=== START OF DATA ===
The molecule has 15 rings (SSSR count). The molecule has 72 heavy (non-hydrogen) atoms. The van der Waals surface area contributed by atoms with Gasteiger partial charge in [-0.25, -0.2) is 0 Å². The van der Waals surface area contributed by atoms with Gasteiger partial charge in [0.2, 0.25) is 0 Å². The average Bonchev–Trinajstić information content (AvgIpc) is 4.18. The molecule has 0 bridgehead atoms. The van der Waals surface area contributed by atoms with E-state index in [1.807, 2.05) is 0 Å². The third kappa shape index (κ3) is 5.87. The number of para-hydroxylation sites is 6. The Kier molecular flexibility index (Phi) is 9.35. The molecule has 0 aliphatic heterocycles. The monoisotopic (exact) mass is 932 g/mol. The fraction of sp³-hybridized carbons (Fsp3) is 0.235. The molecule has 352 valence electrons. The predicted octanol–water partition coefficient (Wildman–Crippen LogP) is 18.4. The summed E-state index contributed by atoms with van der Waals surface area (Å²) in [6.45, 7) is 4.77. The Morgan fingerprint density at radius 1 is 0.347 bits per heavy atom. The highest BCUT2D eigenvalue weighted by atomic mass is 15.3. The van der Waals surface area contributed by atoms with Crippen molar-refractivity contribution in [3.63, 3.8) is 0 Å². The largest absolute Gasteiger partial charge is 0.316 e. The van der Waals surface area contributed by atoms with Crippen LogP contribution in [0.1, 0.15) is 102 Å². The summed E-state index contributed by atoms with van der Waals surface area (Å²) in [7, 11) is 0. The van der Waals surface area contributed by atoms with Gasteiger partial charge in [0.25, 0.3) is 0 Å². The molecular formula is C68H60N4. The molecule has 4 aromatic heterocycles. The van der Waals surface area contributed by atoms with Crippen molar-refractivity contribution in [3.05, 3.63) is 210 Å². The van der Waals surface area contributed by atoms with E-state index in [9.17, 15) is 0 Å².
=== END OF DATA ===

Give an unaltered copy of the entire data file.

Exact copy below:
The molecule has 15 rings (SSSR count). The molecule has 72 heavy (non-hydrogen) atoms. The van der Waals surface area contributed by atoms with Gasteiger partial charge in [-0.25, -0.2) is 0 Å². The van der Waals surface area contributed by atoms with Gasteiger partial charge in [0.2, 0.25) is 0 Å². The average Bonchev–Trinajstić information content (AvgIpc) is 4.18. The molecule has 0 bridgehead atoms. The van der Waals surface area contributed by atoms with E-state index in [1.807, 2.05) is 0 Å². The third kappa shape index (κ3) is 5.87. The number of para-hydroxylation sites is 6. The Kier molecular flexibility index (Phi) is 9.35. The molecule has 0 aliphatic heterocycles. The monoisotopic (exact) mass is 932 g/mol. The fraction of sp³-hybridized carbons (Fsp3) is 0.235. The molecule has 352 valence electrons. The predicted octanol–water partition coefficient (Wildman–Crippen LogP) is 18.4. The summed E-state index contributed by atoms with van der Waals surface area (Å²) in [6.45, 7) is 4.77. The Morgan fingerprint density at radius 1 is 0.347 bits per heavy atom. The highest BCUT2D eigenvalue weighted by atomic mass is 15.3. The van der Waals surface area contributed by atoms with Crippen molar-refractivity contribution in [3.63, 3.8) is 0 Å². The largest absolute Gasteiger partial charge is 0.316 e. The van der Waals surface area contributed by atoms with Crippen LogP contribution in [0.1, 0.15) is 102 Å². The summed E-state index contributed by atoms with van der Waals surface area (Å²) in [7, 11) is 0. The van der Waals surface area contributed by atoms with Gasteiger partial charge in [0.25, 0.3) is 0 Å². The molecular formula is C68H60N4. The molecule has 4 aromatic heterocycles. The van der Waals surface area contributed by atoms with Crippen molar-refractivity contribution in [3.05, 3.63) is 210 Å². The van der Waals surface area contributed by atoms with E-state index in [9.17, 15) is 0 Å².